The system of personal pronouns in Vietnamese language is a very complex one. There is not a set of general personal pronouns in Vietnamese like it is in English (I, you, he, she, we, they). The personal pronouns in English can be used freely without external non-linguistic connotations. I can say that every time my students use personal pronouns (especially "he" and "she" and also "my" and "your") they make mistakes. I always have to say “It is about your father, your father is a man, why are you using ‘she’?”.
Vietnamese language uses plural markers and specific personal pronouns to express an exclusive (or inclusive) distinction.
"Chung toi" expresses the exclusive "we" (plural marker + I) – This "we" includes the speaker and others but excludes the listener.
"Chung ta" expresses the inclusive "we" (plural marker + we) – This "we" includes the speaker, the listener, and possible other people.
In Vietnamese, personal pronouns "I" and "you" are definitely completely different than what they are in English. Although this difference doesn’t lead to direct mistakes, it leads to indirect mistakes.
Certain pairs of pronouns for "I" and "you" indicate the relative social status of the speaker, and listener and there are respectful pronouns used for older people. Words like grandfather, aunt, elder sister etc are widely used as personal pronouns. To form the plural form for these Vietnamese personal pronouns, Vietnamese makes use of plural markers.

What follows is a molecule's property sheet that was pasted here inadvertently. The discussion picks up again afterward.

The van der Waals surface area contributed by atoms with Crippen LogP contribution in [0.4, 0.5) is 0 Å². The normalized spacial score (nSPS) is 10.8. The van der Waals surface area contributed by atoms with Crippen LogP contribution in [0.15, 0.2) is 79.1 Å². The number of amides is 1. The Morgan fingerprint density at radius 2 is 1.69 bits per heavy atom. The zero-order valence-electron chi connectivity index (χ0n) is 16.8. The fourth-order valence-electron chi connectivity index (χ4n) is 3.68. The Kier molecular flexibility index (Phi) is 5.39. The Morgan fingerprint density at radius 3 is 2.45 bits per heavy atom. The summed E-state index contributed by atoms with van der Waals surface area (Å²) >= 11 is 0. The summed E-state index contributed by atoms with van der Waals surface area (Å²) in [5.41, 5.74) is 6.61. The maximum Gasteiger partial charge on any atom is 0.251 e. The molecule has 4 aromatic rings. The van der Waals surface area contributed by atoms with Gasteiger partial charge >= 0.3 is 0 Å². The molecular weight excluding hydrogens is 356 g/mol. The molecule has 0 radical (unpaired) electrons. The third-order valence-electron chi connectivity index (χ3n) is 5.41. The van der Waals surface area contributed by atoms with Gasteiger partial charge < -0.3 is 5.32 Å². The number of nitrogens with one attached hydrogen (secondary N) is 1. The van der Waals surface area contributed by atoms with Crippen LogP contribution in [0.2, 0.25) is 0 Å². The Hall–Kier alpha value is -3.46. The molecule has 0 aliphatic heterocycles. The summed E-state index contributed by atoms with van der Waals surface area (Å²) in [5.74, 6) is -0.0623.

The use of such personal pronouns will be determined by extra-linguistic factors such as: status, familiarity, age etc.
Vietnamese also makes use of kinship terms within the extended family to refer to oneself, the listener, or the person spoken about.
Below is an example to exemplify the complex usage of Vietnamese personal pronouns (in this case it is all related to the age and relationship):
Anh = you (for an older man)
Em = you (for younger man or woman)
Me (35 years old), my wife (41 years old), my wife’s sister (37 years old), husband of my wife’s sister (45 years old). Although the husband of my wife’s sister is 10 years older than me, I still call him em (em = you ‘for younger man’). That is because my wife is older than her sister (who is his wife).
As you can see, the usage of personal pronouns in Vietnamese is very complex and it depends on many factors.
Not long time ago, a new personal pronoun has been introduced by political development. The pronoun "dong chi", which means "comrade", has been introduced and the connotation of some existing pronouns have changed.
Most of the learners of English use word by word translation when they are speaking. Vietnamese learners of English can’t do that since their language has such big differences comparing it to English. I believe this is one of the factors that leads to speaking mistakes.